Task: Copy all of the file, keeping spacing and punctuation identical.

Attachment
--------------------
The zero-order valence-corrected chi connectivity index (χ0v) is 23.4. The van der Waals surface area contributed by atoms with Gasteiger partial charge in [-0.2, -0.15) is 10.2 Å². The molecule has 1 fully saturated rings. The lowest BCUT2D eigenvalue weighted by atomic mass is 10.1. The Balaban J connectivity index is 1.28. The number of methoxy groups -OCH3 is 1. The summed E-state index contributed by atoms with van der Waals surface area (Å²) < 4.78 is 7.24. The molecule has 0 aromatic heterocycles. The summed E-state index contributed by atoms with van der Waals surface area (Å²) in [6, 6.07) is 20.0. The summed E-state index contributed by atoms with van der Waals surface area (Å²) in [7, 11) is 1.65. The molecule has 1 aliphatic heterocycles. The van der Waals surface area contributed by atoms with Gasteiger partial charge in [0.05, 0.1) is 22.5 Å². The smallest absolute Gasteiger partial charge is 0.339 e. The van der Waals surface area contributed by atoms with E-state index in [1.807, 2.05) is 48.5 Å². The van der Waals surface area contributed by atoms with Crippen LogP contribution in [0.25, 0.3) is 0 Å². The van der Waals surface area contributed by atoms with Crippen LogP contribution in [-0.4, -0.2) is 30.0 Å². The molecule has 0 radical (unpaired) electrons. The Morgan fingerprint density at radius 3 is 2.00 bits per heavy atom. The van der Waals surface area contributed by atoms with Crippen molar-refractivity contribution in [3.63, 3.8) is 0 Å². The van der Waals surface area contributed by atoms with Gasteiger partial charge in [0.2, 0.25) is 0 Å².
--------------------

The zero-order valence-corrected chi connectivity index (χ0v) is 23.4. The van der Waals surface area contributed by atoms with Gasteiger partial charge in [-0.2, -0.15) is 10.2 Å². The molecule has 1 fully saturated rings. The lowest BCUT2D eigenvalue weighted by atomic mass is 10.1. The Balaban J connectivity index is 1.28. The number of methoxy groups -OCH3 is 1. The summed E-state index contributed by atoms with van der Waals surface area (Å²) < 4.78 is 7.24. The molecule has 0 aromatic heterocycles. The summed E-state index contributed by atoms with van der Waals surface area (Å²) in [6, 6.07) is 20.0. The summed E-state index contributed by atoms with van der Waals surface area (Å²) in [7, 11) is 1.65. The molecule has 1 aliphatic heterocycles. The van der Waals surface area contributed by atoms with Gasteiger partial charge in [0.05, 0.1) is 22.5 Å². The smallest absolute Gasteiger partial charge is 0.339 e. The van der Waals surface area contributed by atoms with E-state index in [1.807, 2.05) is 48.5 Å². The van der Waals surface area contributed by atoms with Crippen LogP contribution in [0.25, 0.3) is 0 Å². The van der Waals surface area contributed by atoms with Crippen LogP contribution in [-0.4, -0.2) is 30.0 Å². The molecule has 0 radical (unpaired) electrons. The Morgan fingerprint density at radius 3 is 2.00 bits per heavy atom. The van der Waals surface area contributed by atoms with Crippen molar-refractivity contribution in [3.63, 3.8) is 0 Å². The van der Waals surface area contributed by atoms with Gasteiger partial charge in [0.2, 0.25) is 0 Å².